GOP presidential candidate Mitt Romney got caught up in an uncomfortable confrontation Monday, when a woman pressed him on his position on health care reform at a campaign stop in New Hampshire.
On his way out of an event in Nashua, Romney was making his way through the horde of reporters, shaking hands and taking questions from attendees, when one woman approached him with a question.
"When you signed into law Romneycare, I was excited," the woman said, her hands firmly clasped between Romney's. "You seemed proud to do that. And then when the country copied you, it just seemed like there was hope for people like me."
"How have you done since then?" Romney responded, repeating himself and drawing closer as the woman continued to speak.
"I don't have health care, sir, and I'm scared," the woman, who claimed to be a small business owner, continued.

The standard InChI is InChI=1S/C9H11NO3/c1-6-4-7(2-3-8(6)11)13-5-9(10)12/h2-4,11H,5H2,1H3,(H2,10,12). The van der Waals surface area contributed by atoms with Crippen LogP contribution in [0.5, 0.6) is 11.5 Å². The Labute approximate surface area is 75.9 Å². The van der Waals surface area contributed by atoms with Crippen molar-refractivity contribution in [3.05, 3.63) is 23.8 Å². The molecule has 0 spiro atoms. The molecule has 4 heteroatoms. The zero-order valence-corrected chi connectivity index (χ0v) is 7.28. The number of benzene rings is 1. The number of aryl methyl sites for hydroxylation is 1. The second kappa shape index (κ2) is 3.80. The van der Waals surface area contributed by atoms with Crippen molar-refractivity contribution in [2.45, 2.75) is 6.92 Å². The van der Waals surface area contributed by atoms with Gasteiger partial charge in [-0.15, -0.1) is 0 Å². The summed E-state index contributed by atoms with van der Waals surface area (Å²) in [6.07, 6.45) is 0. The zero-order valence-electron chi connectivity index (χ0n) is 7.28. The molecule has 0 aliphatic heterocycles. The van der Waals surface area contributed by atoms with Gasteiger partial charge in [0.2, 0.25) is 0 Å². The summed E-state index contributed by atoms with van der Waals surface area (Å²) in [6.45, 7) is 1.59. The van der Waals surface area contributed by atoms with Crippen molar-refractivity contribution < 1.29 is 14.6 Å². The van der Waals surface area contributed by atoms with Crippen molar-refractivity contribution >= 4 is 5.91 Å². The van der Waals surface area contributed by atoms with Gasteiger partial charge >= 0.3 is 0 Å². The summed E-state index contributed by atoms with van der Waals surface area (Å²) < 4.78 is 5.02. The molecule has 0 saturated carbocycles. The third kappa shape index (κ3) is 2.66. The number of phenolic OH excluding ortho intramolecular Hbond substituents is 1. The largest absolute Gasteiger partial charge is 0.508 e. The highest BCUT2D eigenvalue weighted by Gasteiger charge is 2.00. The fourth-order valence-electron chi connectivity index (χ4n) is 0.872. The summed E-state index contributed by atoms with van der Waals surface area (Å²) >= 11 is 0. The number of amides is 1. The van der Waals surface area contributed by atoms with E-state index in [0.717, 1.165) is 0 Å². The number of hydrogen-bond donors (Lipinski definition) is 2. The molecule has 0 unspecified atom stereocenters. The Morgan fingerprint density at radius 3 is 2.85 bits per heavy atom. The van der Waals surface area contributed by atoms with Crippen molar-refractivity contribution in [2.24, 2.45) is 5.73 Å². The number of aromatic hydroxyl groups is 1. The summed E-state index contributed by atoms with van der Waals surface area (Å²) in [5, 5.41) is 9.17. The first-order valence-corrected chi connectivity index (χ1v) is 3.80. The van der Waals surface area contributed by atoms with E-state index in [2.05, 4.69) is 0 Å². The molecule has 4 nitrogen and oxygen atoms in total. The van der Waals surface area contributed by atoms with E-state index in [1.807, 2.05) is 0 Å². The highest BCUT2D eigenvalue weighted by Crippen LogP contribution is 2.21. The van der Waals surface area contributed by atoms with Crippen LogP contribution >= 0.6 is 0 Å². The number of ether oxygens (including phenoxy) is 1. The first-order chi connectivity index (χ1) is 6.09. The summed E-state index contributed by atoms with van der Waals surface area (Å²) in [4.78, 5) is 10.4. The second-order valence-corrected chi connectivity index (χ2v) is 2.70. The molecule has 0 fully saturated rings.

"That tells you something doesn't it?" Romney said. "Tells you something."
"It hasn't gone into effect yet," she answered, while Romney moved on to meet less combative people.
On Monday, Romney said he favors a health care system that would allow customers to shop for their own health insurance instead of being required to select from an employer's choices.
"I like being able to fire people who provide services to me," Romney said, before clarifying that he believed it was important to allow consumers to ditch providers if they weren't performing adequately.
While many expected Romney to take more heat on his position as the architect of Massachusetts' health care overhaul -- a blueprint that the White House has been quick to claim it used as a basis for their national reform law -- he has gone largely unchallenged on the issue. His rivals have recently chosen to focus on different aspects of Romney's past, such as his work for private equity firm Bain Capital.